Where does hopelessness figure in the scheme of clinical depression?
Clinical depression is one of the most common mood disorders in the world and it affects not just adults but children, teenagers and seniors too. The prevalence of depression is higher in the West than in the east, probably due to cultural and economic factors.
The key ingredient in the depression puzzle is the role of physiological stress in triggering the onset of this disease. In the past few posts we have explored the many factors that could eventually lead to stress generation, which can directly increase the likelihood of depression in men and women.
In today’s blog post, we’re going to take a look at how the feeling of hopelessness arises and how it affects the process of stress-generation in a depressed individual.
Why does a depressed individual constantly feel hopeless?
Hopelessness associated with depression is still associated with poor stress management. Depressed individuals often feel that they have very little control over their lives and as a result, they tend to become more stressed over small inconveniences and problems than people who are not suffering from any type of mood disorder.
Experiencing traumatic losses after the onset of the mental condition can also make things worse. The state of hopelessness is somehow validated by the traumatic loss and the depressed individual’s world begins to spiral even more.
When a depressed person begins showing signs of helplessness, it’s imperative that his/her support network also begin intervening because this mental state often compounds current problems and can even make the patient feel that he/she has more problems that he/she really has.
Remember: a person can have many problems and still have a fairly optimistic mindset. It’s different when you have depression.
A depressed individual can feel that it’s the end of the world when he/she is faced with a problem that cannot be resolved immediately in the present time.
While it’s true that the patient’s support system can attempt to convince the patient that his/her problems aren’t that significant or serious, such an intervention does little to improve the patient’s mindset, which gave rise to the hopelessness in the first place.
Are people who experience hopelessness more likely to be stressed?
Yes. Important studies that delved into the frequency of “self-reported negative life events” showed that clinically depressed people are more likely to be stressed again and again by non-problems while people with no mood disorders will likely do the opposite.
In short, depressed individuals suffered not only from bad relationships, poor decision-making and impaired problem solving skills, they also suffer from perception problems that predispose them to hopelessness.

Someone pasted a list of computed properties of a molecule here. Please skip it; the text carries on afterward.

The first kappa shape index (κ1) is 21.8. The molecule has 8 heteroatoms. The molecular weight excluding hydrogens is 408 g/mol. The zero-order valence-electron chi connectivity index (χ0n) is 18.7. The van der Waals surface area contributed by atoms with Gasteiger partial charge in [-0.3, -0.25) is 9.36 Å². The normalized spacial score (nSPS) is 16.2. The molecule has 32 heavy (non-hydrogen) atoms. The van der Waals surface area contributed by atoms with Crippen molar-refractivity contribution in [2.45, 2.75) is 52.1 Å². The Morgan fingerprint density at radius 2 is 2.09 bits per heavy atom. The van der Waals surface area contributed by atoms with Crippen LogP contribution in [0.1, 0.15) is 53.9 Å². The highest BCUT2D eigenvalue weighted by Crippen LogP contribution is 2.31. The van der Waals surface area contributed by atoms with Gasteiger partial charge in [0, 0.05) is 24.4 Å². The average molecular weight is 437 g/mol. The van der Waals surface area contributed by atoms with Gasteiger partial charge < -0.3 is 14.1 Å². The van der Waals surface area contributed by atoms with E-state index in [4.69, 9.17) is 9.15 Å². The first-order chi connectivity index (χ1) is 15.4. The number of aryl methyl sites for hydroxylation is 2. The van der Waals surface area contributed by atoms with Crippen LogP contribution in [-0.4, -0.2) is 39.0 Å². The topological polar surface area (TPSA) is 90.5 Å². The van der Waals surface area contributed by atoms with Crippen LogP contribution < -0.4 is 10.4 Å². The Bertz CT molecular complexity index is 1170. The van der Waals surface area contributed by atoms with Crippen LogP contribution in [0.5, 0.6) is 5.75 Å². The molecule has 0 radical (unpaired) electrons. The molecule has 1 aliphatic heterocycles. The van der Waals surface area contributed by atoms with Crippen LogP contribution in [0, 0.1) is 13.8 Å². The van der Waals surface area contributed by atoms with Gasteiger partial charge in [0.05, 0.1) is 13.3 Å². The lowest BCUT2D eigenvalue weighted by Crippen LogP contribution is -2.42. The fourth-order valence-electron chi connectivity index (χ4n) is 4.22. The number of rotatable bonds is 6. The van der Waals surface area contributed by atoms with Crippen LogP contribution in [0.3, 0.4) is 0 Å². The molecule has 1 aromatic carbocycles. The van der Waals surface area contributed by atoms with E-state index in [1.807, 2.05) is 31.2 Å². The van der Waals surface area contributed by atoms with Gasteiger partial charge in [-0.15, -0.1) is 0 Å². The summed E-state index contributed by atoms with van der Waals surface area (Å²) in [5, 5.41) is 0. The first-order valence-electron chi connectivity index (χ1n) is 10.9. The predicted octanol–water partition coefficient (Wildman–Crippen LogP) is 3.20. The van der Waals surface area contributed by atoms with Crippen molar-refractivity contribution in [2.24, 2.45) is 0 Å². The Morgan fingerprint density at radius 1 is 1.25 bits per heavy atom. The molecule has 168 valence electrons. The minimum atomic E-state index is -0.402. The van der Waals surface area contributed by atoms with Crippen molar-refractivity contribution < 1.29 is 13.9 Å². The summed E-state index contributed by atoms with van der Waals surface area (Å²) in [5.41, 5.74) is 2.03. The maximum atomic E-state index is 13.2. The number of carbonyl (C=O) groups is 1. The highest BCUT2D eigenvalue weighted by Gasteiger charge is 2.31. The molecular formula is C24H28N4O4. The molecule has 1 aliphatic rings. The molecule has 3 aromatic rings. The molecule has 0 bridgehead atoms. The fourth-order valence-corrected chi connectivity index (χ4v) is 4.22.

So if a friend or someone in your family has been diagnosed with depression, you have to understand that this person may already feel hopeless not because he/she has a lot of problems but because his/her perception has become skewed by the mood disorder.
In what way does depression fundamentally alter a person’s perception of the world?
The human consciousness works on the basis of mental images or representations. Normally we create representations in our minds based on evidence and actual experience. Depression modifies the way a person creates workable representations.
For example, a depressed individual may begin to believe that he/she is fundamentally unlovable because people are slowly disappearing from his/her life while the reality is that he/she has been pushing away help for months or years and this is the main reason why people are no longer as eager to help him/her contend with the mood disorder.
However, despite these realities, the depressed individual may find it difficult to “shake off” the mental representation that he/she is simply unlovable.
These flawed mental representations tend to generate associated representations that are just as negative and harmful to his/her self-image and mental health.
It’s also unfortunate that as time passes, the depressed individual will become more and more identified with his/her flawed perception. People will begin to think that the depressed individual has nothing more to offer than his/her raw emotions and strange mental representations. When this happens, the patient becomes angry and confused partly because he/she is aware that part of the problem is how he/she reacts to other people.
A depressed person can also resort to blaming others for the hopelessness and stress created by his/her flawed perception While it’s obvious that simply blaming someone doesn’t solve anything, to the depressed person, it helps ‘lighten the burden’ because he/she will no longer have to think of how to modify the flawed perception.